What you have described in your post is a common situation in multi-user systems. Different sessions simultaneously start transactions using the same tables and indeed the same rows. There are two issues here:
- What happens if Session C reads a record after Session A has updated it but before Session A has committed its trandsaction?
- What happens if Session C updates the same record which Session A has updated but not committed?
(Your scenario only illustrates the first of these issues).
The answer to the first question is ioslation level. This is the definition of the visibility of uncommmitted transactions across sessions. The ANSI standard specifies four levels:
- SERIALIZABLE: no changes from another session are ever visible.
- REPEATABLE READ: phantom reads allowed, that is the same query executed twice may return different results.
- READ COMMITTED: only changes which have been committed by another session are visible.
- READ UNCOMMITTED: diryt readsallowed, that is uncommitted changes from one session are visible in another.
Different flavours or database implement these in different fashions, and not all databases support all of them. For instance, Oracle only supports READ COMMITTED and SERIALIZABLE, and it implements SERIALIZABLE as a snapsot (i.e. it is a read-only transaction). However, it uses multiversion concurrency control to prevent non-repeatable reads in READ COMMITTED transactions.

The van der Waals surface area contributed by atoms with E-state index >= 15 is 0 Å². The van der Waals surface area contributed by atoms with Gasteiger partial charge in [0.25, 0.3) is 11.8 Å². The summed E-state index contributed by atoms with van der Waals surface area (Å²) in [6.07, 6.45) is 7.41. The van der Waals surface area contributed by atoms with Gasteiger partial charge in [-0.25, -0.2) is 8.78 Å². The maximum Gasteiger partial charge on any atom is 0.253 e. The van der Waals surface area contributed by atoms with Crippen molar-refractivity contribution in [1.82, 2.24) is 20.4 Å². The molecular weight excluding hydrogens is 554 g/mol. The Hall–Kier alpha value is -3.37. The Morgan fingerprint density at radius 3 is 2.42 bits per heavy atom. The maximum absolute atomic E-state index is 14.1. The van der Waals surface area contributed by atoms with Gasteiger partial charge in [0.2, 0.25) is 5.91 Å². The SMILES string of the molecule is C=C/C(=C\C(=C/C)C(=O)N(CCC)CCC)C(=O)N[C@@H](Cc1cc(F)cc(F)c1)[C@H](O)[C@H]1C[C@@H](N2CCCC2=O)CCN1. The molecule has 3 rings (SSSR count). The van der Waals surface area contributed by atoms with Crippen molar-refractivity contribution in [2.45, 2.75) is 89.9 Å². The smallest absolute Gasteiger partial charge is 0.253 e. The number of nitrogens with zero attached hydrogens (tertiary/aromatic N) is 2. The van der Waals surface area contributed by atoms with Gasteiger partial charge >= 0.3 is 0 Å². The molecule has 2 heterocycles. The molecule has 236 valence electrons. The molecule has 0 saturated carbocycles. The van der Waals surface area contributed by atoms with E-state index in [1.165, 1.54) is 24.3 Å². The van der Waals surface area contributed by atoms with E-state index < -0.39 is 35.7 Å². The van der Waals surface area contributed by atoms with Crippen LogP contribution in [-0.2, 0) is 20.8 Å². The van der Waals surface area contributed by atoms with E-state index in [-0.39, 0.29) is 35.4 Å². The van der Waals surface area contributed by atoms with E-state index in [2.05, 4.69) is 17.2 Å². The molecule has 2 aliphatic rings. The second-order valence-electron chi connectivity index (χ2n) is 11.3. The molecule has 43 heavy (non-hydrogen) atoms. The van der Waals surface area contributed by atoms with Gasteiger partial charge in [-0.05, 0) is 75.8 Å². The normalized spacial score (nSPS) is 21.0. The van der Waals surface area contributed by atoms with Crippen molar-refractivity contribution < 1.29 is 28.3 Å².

So, coming back to your question, the answer is: set the appropriate Isolation Level. What the appropriate level is depends on what levels your database supports, and what behaviour you wish to happen. Probably you want READ COMMITTED or SERIALIZABLE, that is you want your transactions to proceed on the basis of data values being consistent with the start of the transaction.
As to the other matter, the answer is simpler: transactions must issue locks on tables or preferably just the required rows, before they start to update them. This ensures that the transaction can proceed to change those values without causing a deadlock. This is called pessimistic locking. It is not possible in applications which use connection pooling (i.e. most web-based applications), and the situation there is much gnarlier.